The Women’s March on Washington, planned for the day after Donald J. Trump’s inauguration, will bring together “people of all genders, ages, races, cultures, political affiliations and backgrounds,” according to the event’s organizers, “to affirm our shared humanity and pronounce our bold message of resistance and self-determination.”To date, over a million people in over 600 locations worldwide have pledged to march on Jan. 21.
Pro-life activists, however, have met resistance from official sponsors of the demonstration. Last Friday, the small pro-life group New Wave Feminists was listed as a partner on the event’s website, alongside Planned Parenthood and NARAL, only to be removed days later with public apologies from the organizers, who released the following statement:
The Women's March's platform is pro-choice and that has been our stance from day one. We want to assure all of our partners, as well as participants, that we are pro-choice as clearly stated in our Unity Principles. We look forward to marching on behalf of individuals who share the view that women deserve the right to make their own reproductive decisions. The anti-choice organization in question is not a partner of the Women's March on Washington. We apologize for this error.
Eight unity principles form the core values of the march. The second principle on reproductive freedom (just after the principle that women’s’ bodies must be “free from all violence”) supports “open access to safe, legal, affordable abortion and birth control.” When a piece in The Atlantic highlighted pro-life participation in the march and featured the New Wave Feminist’s role, a Twitter storm of pro-choice feminists expressed displeasure at the pro-life presence.
Wow. @womensmarch is partnering with New Wave Feminists, an anti-abortion organization. That's embarrassing and actually nauseating.— Lily Bolourian (@LilyBolourian) January 16, 2017
Intersectional feminism does not include a pro-life agenda. That's not how it works! The right to choose is a fundamental part of feminism.
— roxane gay (@rgay) January 16, 2017
Apparently, the umbrella of shared humanity only opens so far.
In an age that celebrates the dismantling of gender norms and boundaries, the criteria for womanhood at the march are not up for debate. As Christina Cauterucci at Slate writes, "If some women decide they can’t get behind Medicaid-covered abortions, a humane immigration system, and police who answer for their crimes against people of color, the march won’t miss them." To feminists of this cloth, the pro-life mentality is not an opposing view. It is an intrinsic evil, in all circumstances inexcusable, even abhorrent, something to be compared with cruelty toward immigrants and race-motivated violence.
This attitude aggravates an already pronounced cultural divide. It flies in the face of President Obama’s farewelladdress, which urged Americans to embrace a basic sense of solidarity, as well as the healthy debate integral to democratic society.
The exclusion of pro-life partners in the march also fails to acknowledge the complex views on abortion in the United States. In 2016, a Gallup poll found that while 47 percent of Americans identify as pro-choice, 47 percent also believe abortion to be morally wrong, and over one-third of Americans believe abortion should be legal in only a few circumstances. The all-or-nothing mentality of march organizers does not reflect polling data.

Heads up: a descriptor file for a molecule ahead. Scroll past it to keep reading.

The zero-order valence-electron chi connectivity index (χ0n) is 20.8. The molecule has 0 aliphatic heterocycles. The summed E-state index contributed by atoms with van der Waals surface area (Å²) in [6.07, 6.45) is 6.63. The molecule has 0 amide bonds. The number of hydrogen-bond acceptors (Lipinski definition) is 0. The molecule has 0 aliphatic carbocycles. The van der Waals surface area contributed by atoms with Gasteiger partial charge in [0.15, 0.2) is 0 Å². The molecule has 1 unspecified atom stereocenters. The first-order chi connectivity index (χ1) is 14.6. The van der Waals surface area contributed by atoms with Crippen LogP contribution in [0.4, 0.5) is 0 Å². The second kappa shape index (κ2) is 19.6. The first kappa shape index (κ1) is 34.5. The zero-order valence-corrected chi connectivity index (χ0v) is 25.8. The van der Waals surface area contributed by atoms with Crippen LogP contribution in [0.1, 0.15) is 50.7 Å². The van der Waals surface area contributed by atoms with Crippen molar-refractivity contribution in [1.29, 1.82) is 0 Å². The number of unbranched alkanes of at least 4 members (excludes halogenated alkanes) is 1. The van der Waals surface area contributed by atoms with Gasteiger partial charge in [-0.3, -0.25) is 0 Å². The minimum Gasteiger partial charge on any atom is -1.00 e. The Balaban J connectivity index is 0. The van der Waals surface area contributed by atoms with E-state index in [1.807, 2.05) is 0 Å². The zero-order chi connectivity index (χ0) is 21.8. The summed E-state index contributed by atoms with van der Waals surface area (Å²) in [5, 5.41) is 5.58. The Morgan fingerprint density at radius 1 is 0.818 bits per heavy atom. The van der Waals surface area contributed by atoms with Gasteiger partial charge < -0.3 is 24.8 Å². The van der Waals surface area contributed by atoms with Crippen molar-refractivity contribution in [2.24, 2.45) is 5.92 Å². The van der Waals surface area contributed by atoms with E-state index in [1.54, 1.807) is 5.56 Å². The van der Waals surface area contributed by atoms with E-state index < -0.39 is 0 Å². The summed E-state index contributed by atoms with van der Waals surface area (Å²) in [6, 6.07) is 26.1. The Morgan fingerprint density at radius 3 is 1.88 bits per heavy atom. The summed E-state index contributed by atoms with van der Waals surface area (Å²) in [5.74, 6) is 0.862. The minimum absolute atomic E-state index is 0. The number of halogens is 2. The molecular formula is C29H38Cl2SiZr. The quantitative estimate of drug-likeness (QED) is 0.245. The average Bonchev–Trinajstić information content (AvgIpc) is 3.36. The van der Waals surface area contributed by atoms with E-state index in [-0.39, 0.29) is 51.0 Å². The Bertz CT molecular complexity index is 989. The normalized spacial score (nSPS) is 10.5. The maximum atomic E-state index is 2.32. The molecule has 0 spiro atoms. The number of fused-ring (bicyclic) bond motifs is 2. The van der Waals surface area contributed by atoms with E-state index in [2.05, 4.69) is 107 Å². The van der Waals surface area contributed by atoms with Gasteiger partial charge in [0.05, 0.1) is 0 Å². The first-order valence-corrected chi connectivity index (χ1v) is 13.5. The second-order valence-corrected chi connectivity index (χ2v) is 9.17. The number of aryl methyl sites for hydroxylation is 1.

Yet given its momentum and media attention, the Women’s March is shaping up to be a veritable thesis statement on what it means to be a woman today, and what it does not.The march’s corseting of pro-life participants creates a special kind of identity crisis for a Catholic feminist. No matter her passion for immigration issues or racial equality, her view of the womb is so offensive that she is not welcome to accompany her sister in a hijab, or a fellow survivor of sexual assault. She has been cast as the single-issue voter she did not claim or want to be.
The rejection of pro-life partnership in the Women’s March sends the message that a pro-life sister, daughter or mother is not only an ideological opponent. She is not a real woman, or if she is, she is the wrong kind.
Such rhetoric is not new. Wendy Doniger, a professor at the University of Chicago Divinity School,wrote in 2008 that Sarah Palin’s “greatest hypocrisy is in her pretense that she is a woman.” Yet we must acknowledge that these denials of womanhood are ultimately a denial of humanity. De-feminization is dehumanization. What happens when we dehumanize those who embody different values, when we believe they are less rational, less worthy of participating in society than we are? Historically, this has not gone well. Let us damn others’ views if we must; but let us not damn their humanity.
The New Wave Feminists will attend the Women’s March anyway, along with other plucky pro-life groups. They will march for the women in the womb, who do not count as real women, either. Less than a week later, a very youthful, very female crowd of similar number will attend the March for Life. Theirs will be a rather different idea of womanhood. While the March for Life platform is not as comprehensive as the unity principles of the Women’s March, the event will acknowledge the intersection of abortion and many of these same unity principles: race, violence, immigration status, disability and worker’s rights.
But there will be no true progress on women’s rights until pro-choice and pro-life groups recognize the shared womanhood that undergirds the principles they espouse. If we are unable to walk a mile in another woman’s shoes, the least we could do is walk alongside her.
Jane Sloan Peters is a second-year doctoral student in historical theology at Marquette University.